Object Properties

All object types have properties that configure the object to operate in a particular way. An XML document describes these properties. When you create or modify an object, you submit an XML document to Oracle SES that describes the object and sets the values of its properties. When you query Oracle SES for a description of an object, it returns the information as an XML document.

XML Documents

Although you can develop XML descriptions of administration objects from scratch, an easier method is to let Oracle SES do the work for you. For universal objects, you can export the description to a file for editing. For creatable objects, you can use the Administration GUI to develop an object and then export the description to a file. You can then edit the file or copy it to create similar objects. This method is particularly useful when creating or updating complex object types, such as sources.

Sample XML Document of an Administration Object

The following is a very simple example of an XML document generated by Oracle SES. It describes the universal index object:

<?xml version="1.0" encoding="UTF-8"?>
<search:config productVersion="" xmlns:search="http://xmlns.oracle.com/search">
<?xml version="1.0" encoding="UTF-8"?>

Identifies the file as an XML document. The encoding of exported XML is set to UTF-8, but imported documents can have other encoding.


Contains all Oracle SES object configuration elements. This is the root element of the XML document.


Contains the configuration settings for the universal index element. You can describe administration objects in individual XML files or all objects in one XML file.

Chapter 2, "Administration Object Types," discusses the XML description of each object type.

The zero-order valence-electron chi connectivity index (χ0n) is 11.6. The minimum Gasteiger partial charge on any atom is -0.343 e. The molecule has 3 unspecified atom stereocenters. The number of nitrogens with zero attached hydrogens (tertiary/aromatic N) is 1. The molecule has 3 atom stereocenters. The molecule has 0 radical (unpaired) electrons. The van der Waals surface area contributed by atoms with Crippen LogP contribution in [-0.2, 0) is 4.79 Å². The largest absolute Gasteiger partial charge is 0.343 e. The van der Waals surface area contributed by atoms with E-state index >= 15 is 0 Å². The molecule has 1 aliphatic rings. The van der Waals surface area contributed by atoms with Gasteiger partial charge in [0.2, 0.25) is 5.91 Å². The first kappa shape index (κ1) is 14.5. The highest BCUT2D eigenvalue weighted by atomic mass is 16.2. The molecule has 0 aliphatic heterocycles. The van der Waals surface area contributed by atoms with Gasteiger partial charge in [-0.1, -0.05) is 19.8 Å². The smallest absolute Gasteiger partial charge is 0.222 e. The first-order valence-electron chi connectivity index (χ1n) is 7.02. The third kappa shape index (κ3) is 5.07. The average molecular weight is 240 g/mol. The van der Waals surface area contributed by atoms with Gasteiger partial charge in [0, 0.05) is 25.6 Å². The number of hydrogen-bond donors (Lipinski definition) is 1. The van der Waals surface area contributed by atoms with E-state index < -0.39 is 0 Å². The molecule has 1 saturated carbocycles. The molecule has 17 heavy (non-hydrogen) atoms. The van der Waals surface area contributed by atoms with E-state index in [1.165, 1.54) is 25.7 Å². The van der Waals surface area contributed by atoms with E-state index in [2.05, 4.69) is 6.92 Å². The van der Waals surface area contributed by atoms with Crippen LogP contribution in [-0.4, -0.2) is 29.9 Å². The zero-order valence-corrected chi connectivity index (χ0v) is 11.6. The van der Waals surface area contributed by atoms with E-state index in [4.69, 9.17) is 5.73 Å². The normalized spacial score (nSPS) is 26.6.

Editing XML Files

The XML complies with the standard conventions for XML documents. You should have a working knowledge of XML before using the administration APIs.

XML is a text-based markup language, so you can use any text editor to create and edit XML files. However, an ordinary text editor cannot detect when the document is correctly formed and, more importantly, when it contains syntax errors. For that, you should use an XML editor. You can choose from professional and freeware versions that are available for download on the Web.

An XML editor can also check an XML document against the XML Schema Definition (XSD). Oracle SES has two files for the XSD:

  • Config.xsd: Contains the object definitions.

  • State.xsd: Contains the schema for the getState, getStateList, and getAllStates operations.

Both files are in ORACLE_HOME/search/xsd/11_1_2_0_0/adminapi.

State Properties

Some object types have state properties that provide information about the current state of the object. For example, a cluster tree has a status property that reports whether it is enabled or disabled. Both universal and creatable object types can have state properties. Chapter 2, "Administration Object Types," lists the state properties for each object type.

Oracle SES returns the current state of an object in the form of an XML document. See "XML Description of State Properties".

Table 1-4 Administrative Objects With State Properties

Object Type State Properties










endTime, startTime, status




lastCrawled, logFilePath, nextCrawl, scheduleError, status




endTime, error, startTime, status


disabledSchedules, endTime, error, startTime, status, stoppedSchedules